Tree planting to mark first all-Australian conference in February 1890 to discuss the introduction of a federal system of government.
Australia’s foundation strong colonial ties continued to be evident in the selection of trees planted to mark formal occasions, such as visits by British royalty or a commemoration by early Sydney-based governors and other dignitaries.
When the NSW Premier Sir Henry Parkes presided over the first all-Australian conference in February 1890 to discuss the introduction of a federal system of government, he planted and an oak tree in the gardens of Parliament House in Melbourne to symbolise Empire superiority and solidarity.
Still present today and known as the Federal Oak it stands in Sir Henry’s words for: “The crimson thread of kinship that runs through us all. Even native-born Australians are Britons. We know that we represent a race, which for the purposes of settling new colonies never had its equal on the face of the Earth.”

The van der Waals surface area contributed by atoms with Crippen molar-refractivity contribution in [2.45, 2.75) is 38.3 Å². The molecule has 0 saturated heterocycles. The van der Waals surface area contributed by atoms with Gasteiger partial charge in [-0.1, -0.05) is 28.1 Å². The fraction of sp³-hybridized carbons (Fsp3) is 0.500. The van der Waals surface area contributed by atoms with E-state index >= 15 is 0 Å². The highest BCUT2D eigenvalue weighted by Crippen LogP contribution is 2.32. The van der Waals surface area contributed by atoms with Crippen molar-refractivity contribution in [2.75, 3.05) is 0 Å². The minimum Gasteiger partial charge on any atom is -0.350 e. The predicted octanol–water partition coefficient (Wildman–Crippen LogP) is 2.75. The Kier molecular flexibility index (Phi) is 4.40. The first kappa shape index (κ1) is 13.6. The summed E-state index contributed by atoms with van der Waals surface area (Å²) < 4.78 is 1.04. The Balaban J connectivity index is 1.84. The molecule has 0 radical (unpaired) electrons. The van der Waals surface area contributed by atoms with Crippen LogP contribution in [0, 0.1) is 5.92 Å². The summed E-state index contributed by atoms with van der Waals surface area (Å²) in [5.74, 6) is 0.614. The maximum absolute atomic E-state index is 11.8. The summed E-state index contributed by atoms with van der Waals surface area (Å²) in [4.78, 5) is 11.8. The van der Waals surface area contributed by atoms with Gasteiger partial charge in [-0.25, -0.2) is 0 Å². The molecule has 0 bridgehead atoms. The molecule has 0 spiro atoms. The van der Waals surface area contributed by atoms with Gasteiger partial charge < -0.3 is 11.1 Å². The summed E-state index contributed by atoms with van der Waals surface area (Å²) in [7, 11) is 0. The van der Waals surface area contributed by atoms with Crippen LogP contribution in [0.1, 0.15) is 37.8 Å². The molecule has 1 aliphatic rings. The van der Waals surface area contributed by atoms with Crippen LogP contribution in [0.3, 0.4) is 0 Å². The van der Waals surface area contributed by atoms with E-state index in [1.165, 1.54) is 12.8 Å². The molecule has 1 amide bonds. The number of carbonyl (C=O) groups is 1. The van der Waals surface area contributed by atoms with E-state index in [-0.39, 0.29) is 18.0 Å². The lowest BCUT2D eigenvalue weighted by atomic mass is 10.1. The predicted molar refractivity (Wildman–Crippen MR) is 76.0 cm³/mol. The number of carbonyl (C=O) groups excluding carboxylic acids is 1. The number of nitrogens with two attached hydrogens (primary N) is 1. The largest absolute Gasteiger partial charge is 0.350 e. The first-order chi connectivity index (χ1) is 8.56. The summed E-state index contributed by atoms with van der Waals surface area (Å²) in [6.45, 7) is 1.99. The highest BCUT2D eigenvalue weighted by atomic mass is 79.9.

Ironically the tree, a Canary oak, (Quercus canariensis) sometimes also called the Algerian oak, does not occur in the Canary Islands, as perhaps Sir Henry and others thought, but is native to Portugal, Spain, Tunisia, Algeria and Morocco.
An Englishmen by birth, Sir Henry was a staunch advocate of English customs and traditional values. His planting of an oak tree was seen as being emblematic of everything good and noble about being English, even for those born in Australia at the time. He was instrumental in shaping the fledgling Australian Federation, its values, priorities and policies in the early years of the twentieth century.
The Canary oak is a medium-sized deciduous to semi-evergreen tree growing to 20-30 metres tall with a trunk up to 1.5 metres in diameter. The leaves are 10-15 centimetres long and 6-8 centimetres broad. The flowers are catkins, the fruit is an acorn 2.5 centimetres long and 2 centimetres broad, in a shallow cup.
Oak trees all belong to the genus Quercus and are native to the Northern Hemisphere. They represent a significant family of trees and include both deciduous and evergreen species. Oak trees extend from cool temperate to tropical latitudes in the Americas, Asia, Europe, and North Africa. The famous English oak, Quercus robur extends across Europe and is also called French oak and European oak – all the same species.
North America has the largest number of oak species, with approximately 160 species in Mexico of which 109 are endemic and about 90 in the United States of America. The second greatest area of oak diversity is China, with approximately 100 species.